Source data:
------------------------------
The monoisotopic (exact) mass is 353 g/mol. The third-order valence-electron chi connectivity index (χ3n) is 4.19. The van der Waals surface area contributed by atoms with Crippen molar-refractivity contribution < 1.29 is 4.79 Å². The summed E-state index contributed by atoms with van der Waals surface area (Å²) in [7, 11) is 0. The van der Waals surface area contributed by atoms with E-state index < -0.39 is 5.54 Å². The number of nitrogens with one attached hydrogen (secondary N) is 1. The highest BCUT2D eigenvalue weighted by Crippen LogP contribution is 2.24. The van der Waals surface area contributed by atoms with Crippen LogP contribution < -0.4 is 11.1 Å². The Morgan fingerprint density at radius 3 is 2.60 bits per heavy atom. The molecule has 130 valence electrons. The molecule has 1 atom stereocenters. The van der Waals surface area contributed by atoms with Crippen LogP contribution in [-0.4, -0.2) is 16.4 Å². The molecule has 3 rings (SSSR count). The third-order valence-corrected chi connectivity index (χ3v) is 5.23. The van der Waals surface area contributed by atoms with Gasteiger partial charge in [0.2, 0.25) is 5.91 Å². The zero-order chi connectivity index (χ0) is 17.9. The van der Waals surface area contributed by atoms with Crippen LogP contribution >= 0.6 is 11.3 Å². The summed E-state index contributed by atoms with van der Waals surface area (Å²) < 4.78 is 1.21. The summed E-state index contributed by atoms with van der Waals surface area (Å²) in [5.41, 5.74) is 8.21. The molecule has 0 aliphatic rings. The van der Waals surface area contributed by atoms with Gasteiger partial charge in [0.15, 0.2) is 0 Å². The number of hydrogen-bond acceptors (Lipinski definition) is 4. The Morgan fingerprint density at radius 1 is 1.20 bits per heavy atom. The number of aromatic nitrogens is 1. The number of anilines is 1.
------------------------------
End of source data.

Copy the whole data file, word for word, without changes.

The monoisotopic (exact) mass is 353 g/mol. The third-order valence-electron chi connectivity index (χ3n) is 4.19. The van der Waals surface area contributed by atoms with Crippen molar-refractivity contribution < 1.29 is 4.79 Å². The summed E-state index contributed by atoms with van der Waals surface area (Å²) in [7, 11) is 0. The van der Waals surface area contributed by atoms with E-state index < -0.39 is 5.54 Å². The number of nitrogens with one attached hydrogen (secondary N) is 1. The highest BCUT2D eigenvalue weighted by Crippen LogP contribution is 2.24. The van der Waals surface area contributed by atoms with Crippen LogP contribution < -0.4 is 11.1 Å². The Morgan fingerprint density at radius 3 is 2.60 bits per heavy atom. The molecule has 130 valence electrons. The molecule has 1 atom stereocenters. The van der Waals surface area contributed by atoms with Crippen LogP contribution in [-0.4, -0.2) is 16.4 Å². The molecule has 3 rings (SSSR count). The third-order valence-corrected chi connectivity index (χ3v) is 5.23. The van der Waals surface area contributed by atoms with Gasteiger partial charge in [0.2, 0.25) is 5.91 Å². The zero-order chi connectivity index (χ0) is 17.9. The van der Waals surface area contributed by atoms with Crippen LogP contribution >= 0.6 is 11.3 Å². The summed E-state index contributed by atoms with van der Waals surface area (Å²) < 4.78 is 1.21. The summed E-state index contributed by atoms with van der Waals surface area (Å²) in [5.41, 5.74) is 8.21. The molecule has 0 aliphatic rings. The van der Waals surface area contributed by atoms with Gasteiger partial charge in [0.15, 0.2) is 0 Å². The number of hydrogen-bond acceptors (Lipinski definition) is 4. The Morgan fingerprint density at radius 1 is 1.20 bits per heavy atom. The number of aromatic nitrogens is 1. The number of anilines is 1.